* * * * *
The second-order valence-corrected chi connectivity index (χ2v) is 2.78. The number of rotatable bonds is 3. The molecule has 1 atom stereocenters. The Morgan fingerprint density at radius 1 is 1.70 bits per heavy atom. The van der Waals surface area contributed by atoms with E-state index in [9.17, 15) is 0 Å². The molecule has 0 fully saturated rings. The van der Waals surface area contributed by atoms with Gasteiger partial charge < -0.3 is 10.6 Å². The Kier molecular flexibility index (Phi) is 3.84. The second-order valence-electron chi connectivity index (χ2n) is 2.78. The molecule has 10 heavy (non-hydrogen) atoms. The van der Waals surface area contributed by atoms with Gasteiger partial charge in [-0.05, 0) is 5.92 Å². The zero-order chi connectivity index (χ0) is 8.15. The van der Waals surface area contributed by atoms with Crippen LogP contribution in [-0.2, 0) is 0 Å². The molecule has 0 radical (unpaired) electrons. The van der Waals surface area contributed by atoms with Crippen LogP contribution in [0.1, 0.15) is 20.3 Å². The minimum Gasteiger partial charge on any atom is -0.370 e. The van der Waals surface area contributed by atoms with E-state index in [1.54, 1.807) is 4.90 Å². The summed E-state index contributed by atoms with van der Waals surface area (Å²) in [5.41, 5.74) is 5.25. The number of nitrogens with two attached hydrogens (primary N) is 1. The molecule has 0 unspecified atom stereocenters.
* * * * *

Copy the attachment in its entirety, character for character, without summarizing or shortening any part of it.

The second-order valence-corrected chi connectivity index (χ2v) is 2.78. The number of rotatable bonds is 3. The molecule has 1 atom stereocenters. The Morgan fingerprint density at radius 1 is 1.70 bits per heavy atom. The van der Waals surface area contributed by atoms with E-state index in [9.17, 15) is 0 Å². The molecule has 0 fully saturated rings. The van der Waals surface area contributed by atoms with Gasteiger partial charge < -0.3 is 10.6 Å². The Kier molecular flexibility index (Phi) is 3.84. The second-order valence-electron chi connectivity index (χ2n) is 2.78. The molecule has 10 heavy (non-hydrogen) atoms. The van der Waals surface area contributed by atoms with Gasteiger partial charge in [-0.05, 0) is 5.92 Å². The zero-order chi connectivity index (χ0) is 8.15. The van der Waals surface area contributed by atoms with Crippen LogP contribution in [-0.2, 0) is 0 Å². The molecule has 0 radical (unpaired) electrons. The van der Waals surface area contributed by atoms with Crippen LogP contribution in [0.1, 0.15) is 20.3 Å². The minimum Gasteiger partial charge on any atom is -0.370 e. The van der Waals surface area contributed by atoms with E-state index in [1.54, 1.807) is 4.90 Å². The summed E-state index contributed by atoms with van der Waals surface area (Å²) in [5.41, 5.74) is 5.25. The number of nitrogens with two attached hydrogens (primary N) is 1. The molecule has 0 unspecified atom stereocenters.